How can we, as teachers, use mindfulness, visualization and inquiry practices to study history and what it means to be human? One way is to look clearly at our own body and the way our mind works. We often overlook the obvious. We are our own most direct example of what it means to be human. And what could be more important in this time of high anxiety and threat than a better understanding of our shared humanity and ourselves?
Ask students: Did you ever consider that inside yourself might lie answers to some of the deepest questions about human history and what it means to be a human being?
Ask students to stand up from their chairs and stretch. Raise their hands over their heads, rise up on their toes and reach up to the sky. Then drop their heels and stretch to one side and the other without getting too close to their neighbor.
Say to them: Now stand with your feet about shoulder width apart, hands resting comfortably at your sides, eyes partly or fully closed. Put your focus on your breath. Feel how your body breathes in, and then out.
Put your attention on the area around your eyes and feel what happens there as you breathe in. Do you feel a slight expansion in the area as you breathe in? Then breathe out, and feel how that area breathes out. You might feel a release of tension, a settling down. You can feel the same in your jaw as you inhale, and exhale.
Then put your attention on your shoulders as you breathe in. Do you feel your shoulders expand as you breathe in? And as you exhale, feel how they contract, pushes air up and out.
Then put your attention on your hands. They, too, breathe. As you breathe in, feel your hands expand with the in breath—and let go, settle down with the outbreath.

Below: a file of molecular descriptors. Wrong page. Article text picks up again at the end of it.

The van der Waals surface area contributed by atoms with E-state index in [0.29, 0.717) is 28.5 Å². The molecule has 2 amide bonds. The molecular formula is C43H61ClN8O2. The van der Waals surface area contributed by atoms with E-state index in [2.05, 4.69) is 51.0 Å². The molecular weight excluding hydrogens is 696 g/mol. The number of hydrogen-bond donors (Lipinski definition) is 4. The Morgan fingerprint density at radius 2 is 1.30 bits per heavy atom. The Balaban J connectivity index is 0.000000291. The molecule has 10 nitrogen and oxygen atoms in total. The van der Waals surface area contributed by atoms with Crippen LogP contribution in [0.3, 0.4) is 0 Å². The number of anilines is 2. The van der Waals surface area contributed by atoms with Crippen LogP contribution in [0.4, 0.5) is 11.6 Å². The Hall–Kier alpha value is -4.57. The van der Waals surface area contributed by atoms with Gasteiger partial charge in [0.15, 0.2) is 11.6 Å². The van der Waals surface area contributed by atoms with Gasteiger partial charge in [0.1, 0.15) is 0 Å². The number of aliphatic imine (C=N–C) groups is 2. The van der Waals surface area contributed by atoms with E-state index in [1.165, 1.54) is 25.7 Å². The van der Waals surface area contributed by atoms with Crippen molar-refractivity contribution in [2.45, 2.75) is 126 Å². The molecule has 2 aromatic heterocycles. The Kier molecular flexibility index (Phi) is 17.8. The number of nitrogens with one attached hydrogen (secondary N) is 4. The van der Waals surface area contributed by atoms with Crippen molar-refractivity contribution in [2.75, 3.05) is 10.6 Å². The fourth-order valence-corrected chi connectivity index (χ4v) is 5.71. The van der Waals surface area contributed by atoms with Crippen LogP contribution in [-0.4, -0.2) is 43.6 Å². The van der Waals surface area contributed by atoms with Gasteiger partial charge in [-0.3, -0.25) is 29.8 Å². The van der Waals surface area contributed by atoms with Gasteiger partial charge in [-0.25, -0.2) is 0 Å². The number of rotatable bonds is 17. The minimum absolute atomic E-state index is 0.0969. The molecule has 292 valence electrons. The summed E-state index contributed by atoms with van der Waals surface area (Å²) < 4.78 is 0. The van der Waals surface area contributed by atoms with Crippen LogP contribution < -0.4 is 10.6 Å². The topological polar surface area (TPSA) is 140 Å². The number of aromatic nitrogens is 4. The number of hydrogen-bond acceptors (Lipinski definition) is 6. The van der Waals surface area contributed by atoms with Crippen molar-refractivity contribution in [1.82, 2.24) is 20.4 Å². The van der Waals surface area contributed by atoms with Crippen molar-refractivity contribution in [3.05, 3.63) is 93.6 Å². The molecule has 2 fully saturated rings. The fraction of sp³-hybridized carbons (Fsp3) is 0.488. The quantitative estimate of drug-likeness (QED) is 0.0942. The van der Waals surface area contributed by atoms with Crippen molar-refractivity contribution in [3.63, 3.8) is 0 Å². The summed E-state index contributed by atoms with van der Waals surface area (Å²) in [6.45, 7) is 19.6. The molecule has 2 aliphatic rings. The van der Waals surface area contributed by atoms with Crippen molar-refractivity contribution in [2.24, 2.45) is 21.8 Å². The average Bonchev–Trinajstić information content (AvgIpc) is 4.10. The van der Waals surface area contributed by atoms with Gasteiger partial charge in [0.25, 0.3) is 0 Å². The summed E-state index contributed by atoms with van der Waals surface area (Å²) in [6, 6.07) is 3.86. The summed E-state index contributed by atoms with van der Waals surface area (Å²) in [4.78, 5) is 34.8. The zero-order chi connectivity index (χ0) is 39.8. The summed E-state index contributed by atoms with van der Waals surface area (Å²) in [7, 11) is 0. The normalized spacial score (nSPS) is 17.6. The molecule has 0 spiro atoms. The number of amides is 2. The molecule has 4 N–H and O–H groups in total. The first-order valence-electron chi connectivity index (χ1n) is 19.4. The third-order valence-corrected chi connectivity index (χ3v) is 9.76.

As you breathe in, feel the air with your whole body. Feel the space around you, in front, behind, at your sides. And as you breathe out, just allow your attention to take in how it feels to stand there, strong, relaxed, and attentive.
What does standing upright like this enable you to do? Dogs or cats are amazing beings. They can leap, twist, and run for a short distance faster that you. They can smell and hear better than you. But not see better, not see over the grass or tables as well as you. A dog or cat uses their paws to run. But by standing upright, you can walk for long distances and free your hands for other activities. What else does standing enable you to do? What are the limitations of standing?
Now slowly breathe in. And as you exhale, open your eyes and come back to the room, noticing how you feel.
Sitting Mindfulness, Visualization and Other Inquiry Practices:
Choose and combine practices from those that follow, which fit your course material, age and interests of students. Have students sit up comfortably, breathe calmly, and close their eyes partly or fully. Then ask them to:
*Rest your hands comfortably on your lap or desk in front of you. Feel how your hands feel resting where they are. Move your fingers and feel their dexterity and strength. How many species are there that can do that? How are your hands different than a paw, your fingers different from a claw?…
To read the whole post, go to MindfulTeachers.org.